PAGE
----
An Academic Database of Doctoral & Other Postgraduate Research Done at UK Universities on India, Pakistan, Sri Lanka, Bangladesh and Other Asian Countries Over 100 Years

British universities have in the last one hundred years produced a vast and unsurpassable body of doctoral and other postgraduate research relating to India, Pakistan, Sri Lanka, Bangladesh, Burma, Afghanistan, Malaysia and  other Asian countries.

The first table below contains almost 3,300 entries,  each beginning with the date of award and the degree, followed by the University (and College), followed by the title of the thesis, followed by the AUTHOR in capital letters, followed by the name of the thesis supervisor where provided.

NB: There is a second table  that follows containing a further 78 77 entries — these latter are, however, incomplete in that either the year or the degree appears not to be available.

If you are an author or thesis-supervisor or other academic representative and you are able to correct any inadvertent error or omission, please feel free to write to me promptly by email and I shall seek to account for it.  For omissions, please also identify yourself clearly and send a comment  to the post along with the necessary data that you believe should be accounted for.  Numerous typos existed in the original transcription, several of which have been corrected though many might remain.  In several cases,  it is not impossible the original transcription has mis-spelt a name but authentication could require  the original thesis to be checked.

This  database has been created from public data and is published below with the aim of encouraging further research and reflection.  It may be of special interest to notice the choice and quality of subjects in the context of particular times.

Subroto Roy

Postscript:   More than one grateful reader has called this document someone’s  “labour of love”.   I agree though I have to say it was not mine — my contribution has been merely to  transform a confused spreadsheet into HTML, editing it very slightly, removing some but not all typos yet, and publishing it.  The spreadsheet was one of a million files on my computer, which must mean I downloaded it from some public source at some time though I am afraid I have no record where, most probably in British academia.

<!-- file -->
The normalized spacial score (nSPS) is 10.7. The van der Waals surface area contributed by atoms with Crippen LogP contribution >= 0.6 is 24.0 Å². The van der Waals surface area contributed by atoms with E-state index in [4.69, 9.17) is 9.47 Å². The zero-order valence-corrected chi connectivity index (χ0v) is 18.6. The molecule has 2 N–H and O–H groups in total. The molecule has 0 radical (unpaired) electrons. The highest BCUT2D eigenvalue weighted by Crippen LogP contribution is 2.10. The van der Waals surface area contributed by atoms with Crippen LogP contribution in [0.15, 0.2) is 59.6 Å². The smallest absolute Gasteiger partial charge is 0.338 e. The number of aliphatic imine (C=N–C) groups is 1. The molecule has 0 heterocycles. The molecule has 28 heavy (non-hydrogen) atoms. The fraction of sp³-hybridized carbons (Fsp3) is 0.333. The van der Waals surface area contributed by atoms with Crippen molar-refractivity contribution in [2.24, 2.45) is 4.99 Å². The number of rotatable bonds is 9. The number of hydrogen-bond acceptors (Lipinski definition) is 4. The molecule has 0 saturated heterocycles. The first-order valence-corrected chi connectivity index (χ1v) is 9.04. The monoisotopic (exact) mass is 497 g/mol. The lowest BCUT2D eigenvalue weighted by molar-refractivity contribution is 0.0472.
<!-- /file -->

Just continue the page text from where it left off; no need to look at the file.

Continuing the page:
Degree    University & College    Title    AUTHOR    Supervisor

1909    MA    Liverpool    The interaction of England and India during the early years of George III    Dorothy DUDLEY
1917    BLitt    Oxford    The history of the occupation and rural administration of Bengal by the English Company from the time of Clive to the permanent settlement under Cornwallis    W K FIRMINGER
1917    MA    Liverpool    The constitutional relations of the Marquess Wellesley with the home authorities    Beatrice L FRAZER
1917    BLitt    Oxford    Agricultural cooperation in British India    J MATTHAI
1921    BA    Cambridge    Relations between the Bombay government and the Marathi powers up to the year 1774    W S DESI
1921    MA    Manchester    The movement of opinion in England as regards Indian affairs, 1757-1773    E EMMETT    Prof Muir
1921    MA    Manchester    The relations of the Mahrattas with the British power    I Kathleen WALKER    Prof Muir
1922    BLitt    Oxford    The history of Burma to 1824    G E HARVEY
1922    PhD    London    Commercial relations between India and England, 1600-1757    B KRISHNA
1922    MSc    London    Agricultural problems and conditions in the Bombay Presidency, 1870-1914    M A TATA
1922    BLitt    Oxford    The Indian calico trade and its influence on English history    P J THOMAS
1922    MSc    London    The cotton industry in India to 1757    J N VARMA    Prof Sargeant
1922    PhD    Manchester    The administration of Bengal under Warren Hastings    Sophia WEITZMAN    Prof Muir
1923    MA    Manchester    The administrative and judicial reforms of Lord Cornwallis in Bengal (excluding the permanent settlement)    A ASPINALL    Mr Higham
1923    MA    Manchester    The Residency of Oudh during the administration of Warren Hastings    C C BRACEWELL    Prof Davis
1923    MLitt    Cambridge    Industrial evolution of India in recent times    D R GADGIL
1923    PhD    London    The Punjab as a sovereign state, 1799-1839    GULSHAM LALL    Prof Dodwell
1924    BLitt    Oxford    Development of the cotton industry in Indian from the early 19th century    S DESOUANDE
1925    MA    Liverpool    Henry Dundas and the government of India, 1784-1800    Dorothy THORNTON    Prof Veitch
1926    PhD    Cambridge    The North West Frontier of India, 1890-1909, with a survey of policy since 1849    C C DAVIES
1927    PhD    Leeds    A study of the development of agriculture in the Punjab and its economic effects    K S BAJWA